The Steve Patterson episode has been up at iTunes for a few days now. I'm just getting around to telling you. I'm sure you've already got it downloaded and listened to it. But in the off-chance you haven't yet, get on it. Steve is a funny guy, both as a comic and a person. And that ain't always the case. Puzzling, that. Some hilarious comics are rather dry or not particularly funny off stage, and some less than hilarious comics are really naturally funny off stage. There's no rhyme or reason. But Patterson is one who's funny on-stage and off. You know him, of course, as the host of The Debaters on CBC-1. But he's more than that. He's also a former ad copy writer. You can tell in our chat because soon into it he comes up with a killer slogan for our province just off the cuff.

I'm still not able to put the show right here on the blog (the internet seems to be crumbling), but here's a link to the show on iTunes. And, as always, you can listen on the Comedy Couch.

Sunday, May 2, 2010

May 2: Sugar Sammy (Sam Khullar)

No national/international comedian has been a greater friend to What's So Funny? than Sugar Sammy. Tonight marks his fourth appearance on the show. The first was recorded in his room at a dinghy New West hotel; his third and fourth spots were done live in our studio; and this one was recorded last month at the bar of the Pan Pacific Hotel. While munching on mixed nuts and sipping drinks, we talked about Indian women, taking stereotype roles in Hollywood, his opinion of Peter Sellers playing one of his people in the film The Party, Harry Doupe's Statelessness of the Industry shots at him, Quebec politics, his throwback tastes in music and women, and we find out which Vancouver comic is one of his favourites.


I took a trip in the wayback machine last night going to 1960s Las Vegas. It felt like it anyway. Actually, it was just Coquitlam and the Red Robinson Show Theatre. The evening started with Vancouver-based crooner Kenny Colman and a 14-piece big band. Kenny is one of the great singers, and great hard-luck stories, of Canadian show business. He's had his breaks over the years, doing early Tonight Shows with Johnny Carson and Merv Griffin Shows. He's recorded with the London Symphony Orchestra. People like Lou Rawls, Redd Foxx, Johnny Mandel, David Foster and none other than Frank Sinatra have all sung his praises. Yet he's largely unknown. When he came along in the early 1960s, rock was taking over. Now you've got young bucks like Michael Bublé co-opting the style that comes naturally to Kenny – and making way more than guys did in Colman's generation. While his chops aren't what they used to be, they're still pretty good. The guy can swing. And the band swung like a mo-fo, too.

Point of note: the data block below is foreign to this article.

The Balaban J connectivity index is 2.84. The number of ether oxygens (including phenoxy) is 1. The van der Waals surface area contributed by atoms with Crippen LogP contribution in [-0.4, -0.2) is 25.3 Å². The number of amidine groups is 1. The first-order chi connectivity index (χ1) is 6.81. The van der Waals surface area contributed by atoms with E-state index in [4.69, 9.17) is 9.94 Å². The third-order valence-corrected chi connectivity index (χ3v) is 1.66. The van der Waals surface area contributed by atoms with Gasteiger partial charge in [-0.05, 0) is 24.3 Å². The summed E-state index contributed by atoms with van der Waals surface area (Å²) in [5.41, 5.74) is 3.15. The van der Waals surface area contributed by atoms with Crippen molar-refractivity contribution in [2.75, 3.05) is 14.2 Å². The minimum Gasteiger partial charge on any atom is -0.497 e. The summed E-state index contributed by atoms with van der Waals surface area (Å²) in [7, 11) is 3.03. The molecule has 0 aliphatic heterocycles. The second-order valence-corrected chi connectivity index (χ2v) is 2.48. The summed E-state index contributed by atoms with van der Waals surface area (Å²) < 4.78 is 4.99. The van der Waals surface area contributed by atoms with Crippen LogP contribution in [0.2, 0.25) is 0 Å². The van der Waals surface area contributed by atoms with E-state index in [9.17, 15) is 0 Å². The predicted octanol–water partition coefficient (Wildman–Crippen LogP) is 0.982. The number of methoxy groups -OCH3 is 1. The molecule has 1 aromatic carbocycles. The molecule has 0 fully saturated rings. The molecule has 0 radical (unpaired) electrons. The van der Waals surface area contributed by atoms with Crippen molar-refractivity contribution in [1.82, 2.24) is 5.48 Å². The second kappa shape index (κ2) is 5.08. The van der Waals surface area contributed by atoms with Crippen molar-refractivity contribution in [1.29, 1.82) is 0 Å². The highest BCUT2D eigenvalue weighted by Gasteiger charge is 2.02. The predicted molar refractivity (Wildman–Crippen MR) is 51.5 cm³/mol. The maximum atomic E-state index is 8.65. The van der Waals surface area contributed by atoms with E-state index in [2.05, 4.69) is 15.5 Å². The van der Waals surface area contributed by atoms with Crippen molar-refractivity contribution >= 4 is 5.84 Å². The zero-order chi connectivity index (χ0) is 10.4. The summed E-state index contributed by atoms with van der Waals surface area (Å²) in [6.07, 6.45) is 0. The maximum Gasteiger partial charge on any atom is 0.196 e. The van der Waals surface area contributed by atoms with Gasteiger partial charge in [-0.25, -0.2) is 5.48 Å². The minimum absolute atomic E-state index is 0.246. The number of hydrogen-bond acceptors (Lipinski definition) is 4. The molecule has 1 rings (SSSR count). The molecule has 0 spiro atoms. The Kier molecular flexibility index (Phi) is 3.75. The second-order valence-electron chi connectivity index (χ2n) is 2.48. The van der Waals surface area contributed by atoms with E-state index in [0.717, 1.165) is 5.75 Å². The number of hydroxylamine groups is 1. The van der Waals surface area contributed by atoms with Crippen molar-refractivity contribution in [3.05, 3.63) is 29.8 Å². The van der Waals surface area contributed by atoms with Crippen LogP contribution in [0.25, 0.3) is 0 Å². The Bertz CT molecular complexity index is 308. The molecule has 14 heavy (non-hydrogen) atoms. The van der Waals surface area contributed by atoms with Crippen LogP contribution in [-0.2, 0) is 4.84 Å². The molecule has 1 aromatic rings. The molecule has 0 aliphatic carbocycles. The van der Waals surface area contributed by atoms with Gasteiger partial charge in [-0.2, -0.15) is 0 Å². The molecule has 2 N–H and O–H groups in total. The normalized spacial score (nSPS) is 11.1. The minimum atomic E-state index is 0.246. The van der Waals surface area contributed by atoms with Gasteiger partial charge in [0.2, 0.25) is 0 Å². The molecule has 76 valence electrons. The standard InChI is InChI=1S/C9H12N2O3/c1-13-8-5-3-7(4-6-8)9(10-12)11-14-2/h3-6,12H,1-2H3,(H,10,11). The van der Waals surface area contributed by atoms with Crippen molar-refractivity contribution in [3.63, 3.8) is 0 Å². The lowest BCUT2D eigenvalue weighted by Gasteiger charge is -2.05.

He was a perfect lead-in for Don Rickles. The 83-year-old is a show business legend and while he moves a little slower and a little more hunched over, he's still in full voice. His jokes have never made complete sense and they still don't. You laugh at the attitude more than anything. And his references haven't progressed, so you get mentions of Peter O'Toole in Lawrence of Arabia, lots of talk of buck-toothed Japanese soldiers and Jimmy Cagney singing I'm a Yankee Doodle Dandy. Yes, that's right, hockey puck, the man sings. He employs the same big band and uses it throughout his act, often singing unironically. Despite what you'd imagine, only about 20% of the show is unscripted insults directed at the crowd, if that. But it is what it is. You can't judge it by today's standards. You've just got to get in the right frame of mind, sit back and enjoy.